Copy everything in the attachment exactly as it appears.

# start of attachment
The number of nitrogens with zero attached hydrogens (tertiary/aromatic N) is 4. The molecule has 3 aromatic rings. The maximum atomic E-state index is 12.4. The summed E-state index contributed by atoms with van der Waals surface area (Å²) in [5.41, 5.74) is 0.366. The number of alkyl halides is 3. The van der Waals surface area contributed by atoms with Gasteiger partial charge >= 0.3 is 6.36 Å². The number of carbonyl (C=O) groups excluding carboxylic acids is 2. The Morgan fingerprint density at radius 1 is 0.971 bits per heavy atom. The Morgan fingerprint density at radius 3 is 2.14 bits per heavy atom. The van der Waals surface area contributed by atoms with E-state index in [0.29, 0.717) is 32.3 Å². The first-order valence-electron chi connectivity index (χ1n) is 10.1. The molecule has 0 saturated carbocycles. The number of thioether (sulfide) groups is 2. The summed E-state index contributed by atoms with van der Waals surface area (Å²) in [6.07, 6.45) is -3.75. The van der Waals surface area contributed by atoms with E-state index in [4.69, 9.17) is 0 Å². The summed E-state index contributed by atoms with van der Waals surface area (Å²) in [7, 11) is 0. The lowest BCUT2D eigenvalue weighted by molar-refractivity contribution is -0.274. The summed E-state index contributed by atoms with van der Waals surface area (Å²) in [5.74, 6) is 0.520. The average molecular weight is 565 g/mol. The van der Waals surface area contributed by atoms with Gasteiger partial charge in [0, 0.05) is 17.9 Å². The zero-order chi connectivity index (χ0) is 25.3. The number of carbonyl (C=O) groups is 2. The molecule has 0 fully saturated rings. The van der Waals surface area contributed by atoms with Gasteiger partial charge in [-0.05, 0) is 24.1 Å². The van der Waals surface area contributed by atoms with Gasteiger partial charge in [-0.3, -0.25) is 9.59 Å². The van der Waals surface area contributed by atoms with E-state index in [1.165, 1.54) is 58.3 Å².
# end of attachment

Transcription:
The number of nitrogens with zero attached hydrogens (tertiary/aromatic N) is 4. The molecule has 3 aromatic rings. The maximum atomic E-state index is 12.4. The summed E-state index contributed by atoms with van der Waals surface area (Å²) in [5.41, 5.74) is 0.366. The number of alkyl halides is 3. The van der Waals surface area contributed by atoms with Gasteiger partial charge >= 0.3 is 6.36 Å². The number of carbonyl (C=O) groups excluding carboxylic acids is 2. The Morgan fingerprint density at radius 1 is 0.971 bits per heavy atom. The Morgan fingerprint density at radius 3 is 2.14 bits per heavy atom. The van der Waals surface area contributed by atoms with E-state index in [0.29, 0.717) is 32.3 Å². The first-order valence-electron chi connectivity index (χ1n) is 10.1. The molecule has 0 saturated carbocycles. The number of thioether (sulfide) groups is 2. The summed E-state index contributed by atoms with van der Waals surface area (Å²) in [6.07, 6.45) is -3.75. The van der Waals surface area contributed by atoms with E-state index in [4.69, 9.17) is 0 Å². The summed E-state index contributed by atoms with van der Waals surface area (Å²) in [7, 11) is 0. The lowest BCUT2D eigenvalue weighted by molar-refractivity contribution is -0.274. The summed E-state index contributed by atoms with van der Waals surface area (Å²) in [5.74, 6) is 0.520. The average molecular weight is 565 g/mol. The van der Waals surface area contributed by atoms with Gasteiger partial charge in [0, 0.05) is 17.9 Å². The zero-order chi connectivity index (χ0) is 25.3. The number of carbonyl (C=O) groups is 2. The molecule has 0 fully saturated rings. The van der Waals surface area contributed by atoms with Gasteiger partial charge in [-0.05, 0) is 24.1 Å². The van der Waals surface area contributed by atoms with Gasteiger partial charge in [-0.3, -0.25) is 9.59 Å². The van der Waals surface area contributed by atoms with E-state index in [1.165, 1.54) is 58.3 Å².